Rebuilding lives and livelihoods in Mexico
October 1, 2007
In August 2007, category 5 Hurricane Dean struck the southeast coast of the Yucatan Peninsula around the Sian Ka’an biosphere reserve.
Sian Ka’an is a World Heritage site prized for its million acres of tropical ecosystem and thousands of species—including more than 300 varieties of birds, over 800 species of plants and other exotic and endangered creatures. The hurricane severely impacted the livelihoods of local communities, as it destroyed infrastructure, housing, forests and fisheries. Hardest hit was the southern part of Quintana Roo, home to the predominantly Mayan communities and projects we support in partnership with UNESCO, UNDP and Expedia, Inc.
Through our Friends of World Heritage campaign, we launched an emergency appeal to raise funds to support recovery efforts. In just a few short weeks, thanks to individual contributions and support from our partners, we donated $62,000 in aid for local communities.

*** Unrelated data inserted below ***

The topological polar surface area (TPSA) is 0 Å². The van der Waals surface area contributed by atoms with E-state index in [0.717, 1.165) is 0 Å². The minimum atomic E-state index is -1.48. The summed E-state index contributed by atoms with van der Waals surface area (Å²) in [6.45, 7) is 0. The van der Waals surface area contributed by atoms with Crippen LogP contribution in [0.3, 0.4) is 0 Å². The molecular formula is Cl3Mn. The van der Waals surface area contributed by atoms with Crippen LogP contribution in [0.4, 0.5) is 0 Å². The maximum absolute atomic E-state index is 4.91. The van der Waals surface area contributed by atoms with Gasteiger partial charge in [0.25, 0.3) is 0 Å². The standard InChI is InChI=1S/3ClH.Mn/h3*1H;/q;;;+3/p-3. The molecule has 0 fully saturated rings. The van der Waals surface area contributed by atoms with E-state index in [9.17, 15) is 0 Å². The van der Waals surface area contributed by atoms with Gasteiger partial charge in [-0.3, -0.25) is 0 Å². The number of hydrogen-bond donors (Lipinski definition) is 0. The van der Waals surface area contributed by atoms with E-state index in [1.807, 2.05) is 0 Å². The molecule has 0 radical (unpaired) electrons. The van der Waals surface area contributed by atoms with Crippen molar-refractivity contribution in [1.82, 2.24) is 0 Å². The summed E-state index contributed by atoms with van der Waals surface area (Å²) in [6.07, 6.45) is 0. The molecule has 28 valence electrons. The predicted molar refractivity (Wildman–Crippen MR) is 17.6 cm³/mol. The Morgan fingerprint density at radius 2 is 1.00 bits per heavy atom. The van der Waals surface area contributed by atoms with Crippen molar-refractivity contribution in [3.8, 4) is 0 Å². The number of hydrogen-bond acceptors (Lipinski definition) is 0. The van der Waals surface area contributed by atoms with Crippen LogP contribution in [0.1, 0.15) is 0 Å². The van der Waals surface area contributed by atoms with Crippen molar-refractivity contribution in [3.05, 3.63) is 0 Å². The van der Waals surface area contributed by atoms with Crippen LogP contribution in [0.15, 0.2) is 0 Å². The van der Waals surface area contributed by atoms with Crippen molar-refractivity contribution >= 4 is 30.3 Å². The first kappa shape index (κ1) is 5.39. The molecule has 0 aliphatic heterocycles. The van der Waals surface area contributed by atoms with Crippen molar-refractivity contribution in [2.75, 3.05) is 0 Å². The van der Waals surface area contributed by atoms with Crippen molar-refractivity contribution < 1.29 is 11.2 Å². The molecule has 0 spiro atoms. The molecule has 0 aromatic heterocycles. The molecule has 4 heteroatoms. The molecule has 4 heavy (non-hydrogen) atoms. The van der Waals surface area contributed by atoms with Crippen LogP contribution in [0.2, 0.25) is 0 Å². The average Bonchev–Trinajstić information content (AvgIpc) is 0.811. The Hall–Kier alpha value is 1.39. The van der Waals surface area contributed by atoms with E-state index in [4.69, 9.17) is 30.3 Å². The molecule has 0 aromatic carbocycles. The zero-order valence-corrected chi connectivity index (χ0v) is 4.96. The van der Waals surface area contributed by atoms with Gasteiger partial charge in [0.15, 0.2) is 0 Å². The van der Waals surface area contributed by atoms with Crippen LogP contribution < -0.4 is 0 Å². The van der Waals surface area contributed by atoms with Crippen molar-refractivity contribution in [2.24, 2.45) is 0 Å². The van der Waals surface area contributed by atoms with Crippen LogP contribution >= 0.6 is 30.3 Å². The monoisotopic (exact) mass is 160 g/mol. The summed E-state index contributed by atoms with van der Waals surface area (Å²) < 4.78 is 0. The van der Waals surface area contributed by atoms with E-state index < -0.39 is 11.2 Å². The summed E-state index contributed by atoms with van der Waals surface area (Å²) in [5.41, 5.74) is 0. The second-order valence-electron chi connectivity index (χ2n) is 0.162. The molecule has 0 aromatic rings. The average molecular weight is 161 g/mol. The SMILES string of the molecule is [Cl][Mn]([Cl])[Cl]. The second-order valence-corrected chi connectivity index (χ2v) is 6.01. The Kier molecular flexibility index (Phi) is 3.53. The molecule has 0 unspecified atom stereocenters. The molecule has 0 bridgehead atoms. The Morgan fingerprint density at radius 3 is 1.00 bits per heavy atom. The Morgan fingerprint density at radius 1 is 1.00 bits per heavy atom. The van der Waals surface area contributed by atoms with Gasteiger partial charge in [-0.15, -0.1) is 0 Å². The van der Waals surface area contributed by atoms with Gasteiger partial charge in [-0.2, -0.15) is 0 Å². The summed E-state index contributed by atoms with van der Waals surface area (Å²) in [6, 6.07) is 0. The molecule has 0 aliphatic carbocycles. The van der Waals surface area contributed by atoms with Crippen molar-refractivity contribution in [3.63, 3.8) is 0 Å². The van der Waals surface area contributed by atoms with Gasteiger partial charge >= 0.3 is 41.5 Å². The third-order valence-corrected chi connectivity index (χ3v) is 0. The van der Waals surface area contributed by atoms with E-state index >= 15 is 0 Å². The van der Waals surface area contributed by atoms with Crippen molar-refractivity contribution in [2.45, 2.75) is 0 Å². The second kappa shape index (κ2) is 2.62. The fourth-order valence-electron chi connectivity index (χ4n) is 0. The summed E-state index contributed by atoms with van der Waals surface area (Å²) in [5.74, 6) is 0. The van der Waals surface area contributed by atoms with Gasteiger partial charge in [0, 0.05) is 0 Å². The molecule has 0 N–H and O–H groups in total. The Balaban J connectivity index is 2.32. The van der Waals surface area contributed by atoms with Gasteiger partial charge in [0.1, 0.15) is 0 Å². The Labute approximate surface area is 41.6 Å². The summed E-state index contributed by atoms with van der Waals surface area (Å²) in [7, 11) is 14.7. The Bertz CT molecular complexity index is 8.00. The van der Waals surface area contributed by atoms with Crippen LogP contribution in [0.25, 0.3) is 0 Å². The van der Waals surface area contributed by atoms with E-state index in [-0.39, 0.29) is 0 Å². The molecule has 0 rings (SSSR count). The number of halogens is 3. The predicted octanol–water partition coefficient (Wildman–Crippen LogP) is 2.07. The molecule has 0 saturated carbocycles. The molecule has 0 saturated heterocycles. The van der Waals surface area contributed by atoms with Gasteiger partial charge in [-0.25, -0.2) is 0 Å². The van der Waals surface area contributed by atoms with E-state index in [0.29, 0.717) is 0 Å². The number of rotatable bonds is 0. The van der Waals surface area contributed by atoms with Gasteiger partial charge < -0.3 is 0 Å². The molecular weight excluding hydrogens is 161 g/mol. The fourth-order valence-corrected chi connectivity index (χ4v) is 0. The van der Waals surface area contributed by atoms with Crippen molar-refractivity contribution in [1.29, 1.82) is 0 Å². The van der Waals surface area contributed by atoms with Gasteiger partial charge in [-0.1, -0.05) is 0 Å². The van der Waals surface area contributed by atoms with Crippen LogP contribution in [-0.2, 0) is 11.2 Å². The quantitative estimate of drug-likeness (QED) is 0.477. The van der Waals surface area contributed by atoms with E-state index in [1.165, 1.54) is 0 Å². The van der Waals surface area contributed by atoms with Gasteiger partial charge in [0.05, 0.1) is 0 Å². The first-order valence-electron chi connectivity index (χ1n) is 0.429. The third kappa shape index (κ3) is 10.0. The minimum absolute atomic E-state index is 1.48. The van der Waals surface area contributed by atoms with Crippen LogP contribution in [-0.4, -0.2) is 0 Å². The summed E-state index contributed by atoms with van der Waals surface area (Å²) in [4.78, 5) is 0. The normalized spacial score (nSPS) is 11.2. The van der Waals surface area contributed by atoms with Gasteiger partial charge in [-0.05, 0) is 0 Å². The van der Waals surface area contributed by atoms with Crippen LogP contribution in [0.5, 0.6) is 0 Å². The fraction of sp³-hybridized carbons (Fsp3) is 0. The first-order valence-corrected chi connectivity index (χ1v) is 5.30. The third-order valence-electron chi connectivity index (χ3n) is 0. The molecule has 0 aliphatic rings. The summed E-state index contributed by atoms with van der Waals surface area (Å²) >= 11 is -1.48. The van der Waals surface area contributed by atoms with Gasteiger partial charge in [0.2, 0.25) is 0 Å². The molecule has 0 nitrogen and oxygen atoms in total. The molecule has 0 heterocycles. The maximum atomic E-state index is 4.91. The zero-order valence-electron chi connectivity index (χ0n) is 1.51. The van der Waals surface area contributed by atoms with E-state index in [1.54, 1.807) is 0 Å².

That support provided food for more than 2,050 families in 12 Mayan communities, including beans and seeds to regrow lost crops. Our funding also purchased more than 150,000 plants to support efforts to replant forests and replace lobster shades for sustainable fishing.
Today, donations through the Friends of World Heritage fund have empowered local communities to rebuild.
As Julio Moure, local coordinator for the COMPACT—a project of the UNDP/GEF Small Grants Programme in Sian Ka’an, Mexico—reports, “The feeling among locals is one of total thanksgiving for all the help they’ve received in rebuilding self-sufficiency after Hurricane Dean.” In fact, the local fishing community has even built a training center—a “big, beautiful community house,” as Julio describes it—to share sustainable lobster-harvesting techniques and best practices.
Editor's Note: Our Friends of World Heritage and World Heritage Alliance Initiatives culminated in 2010 after four years of successful collaborations.